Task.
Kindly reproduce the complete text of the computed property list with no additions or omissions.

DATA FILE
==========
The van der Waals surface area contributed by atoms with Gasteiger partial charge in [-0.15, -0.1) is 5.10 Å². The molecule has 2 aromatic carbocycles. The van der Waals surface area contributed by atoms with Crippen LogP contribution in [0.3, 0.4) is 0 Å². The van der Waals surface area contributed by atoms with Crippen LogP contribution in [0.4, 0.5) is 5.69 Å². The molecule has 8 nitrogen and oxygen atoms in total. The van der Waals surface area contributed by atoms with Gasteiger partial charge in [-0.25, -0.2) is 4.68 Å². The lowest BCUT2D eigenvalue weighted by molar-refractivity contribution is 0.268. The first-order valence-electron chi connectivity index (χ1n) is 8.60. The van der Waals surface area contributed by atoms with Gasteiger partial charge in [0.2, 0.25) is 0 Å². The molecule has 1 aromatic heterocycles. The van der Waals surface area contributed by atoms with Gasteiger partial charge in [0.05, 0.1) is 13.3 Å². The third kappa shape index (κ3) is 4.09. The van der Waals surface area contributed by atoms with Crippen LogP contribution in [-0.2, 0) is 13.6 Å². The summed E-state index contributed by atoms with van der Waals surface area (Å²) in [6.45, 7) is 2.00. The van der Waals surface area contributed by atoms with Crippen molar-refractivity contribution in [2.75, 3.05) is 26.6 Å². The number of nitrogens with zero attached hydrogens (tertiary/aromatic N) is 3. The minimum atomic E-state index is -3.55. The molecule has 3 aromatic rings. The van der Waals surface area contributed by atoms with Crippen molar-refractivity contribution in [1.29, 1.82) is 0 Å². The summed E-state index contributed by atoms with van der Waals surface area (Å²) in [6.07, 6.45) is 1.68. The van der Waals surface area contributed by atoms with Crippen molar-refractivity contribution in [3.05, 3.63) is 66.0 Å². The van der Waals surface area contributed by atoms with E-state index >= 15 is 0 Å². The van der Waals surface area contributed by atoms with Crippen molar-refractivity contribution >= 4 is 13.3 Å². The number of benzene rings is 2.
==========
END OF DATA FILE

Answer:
The van der Waals surface area contributed by atoms with Gasteiger partial charge in [-0.15, -0.1) is 5.10 Å². The molecule has 2 aromatic carbocycles. The van der Waals surface area contributed by atoms with Crippen LogP contribution in [0.3, 0.4) is 0 Å². The van der Waals surface area contributed by atoms with Crippen LogP contribution in [0.4, 0.5) is 5.69 Å². The molecule has 8 nitrogen and oxygen atoms in total. The van der Waals surface area contributed by atoms with Gasteiger partial charge in [-0.25, -0.2) is 4.68 Å². The lowest BCUT2D eigenvalue weighted by molar-refractivity contribution is 0.268. The first-order valence-electron chi connectivity index (χ1n) is 8.60. The van der Waals surface area contributed by atoms with Gasteiger partial charge in [0.2, 0.25) is 0 Å². The molecule has 1 aromatic heterocycles. The van der Waals surface area contributed by atoms with Gasteiger partial charge in [0.05, 0.1) is 13.3 Å². The third kappa shape index (κ3) is 4.09. The van der Waals surface area contributed by atoms with Crippen LogP contribution in [-0.2, 0) is 13.6 Å². The summed E-state index contributed by atoms with van der Waals surface area (Å²) in [6.45, 7) is 2.00. The van der Waals surface area contributed by atoms with Crippen molar-refractivity contribution in [2.75, 3.05) is 26.6 Å². The number of nitrogens with zero attached hydrogens (tertiary/aromatic N) is 3. The minimum atomic E-state index is -3.55. The molecule has 3 aromatic rings. The van der Waals surface area contributed by atoms with Crippen molar-refractivity contribution in [1.29, 1.82) is 0 Å². The summed E-state index contributed by atoms with van der Waals surface area (Å²) in [6.07, 6.45) is 1.68. The van der Waals surface area contributed by atoms with Crippen molar-refractivity contribution in [3.05, 3.63) is 66.0 Å². The van der Waals surface area contributed by atoms with E-state index >= 15 is 0 Å². The van der Waals surface area contributed by atoms with Crippen molar-refractivity contribution >= 4 is 13.3 Å². The number of benzene rings is 2.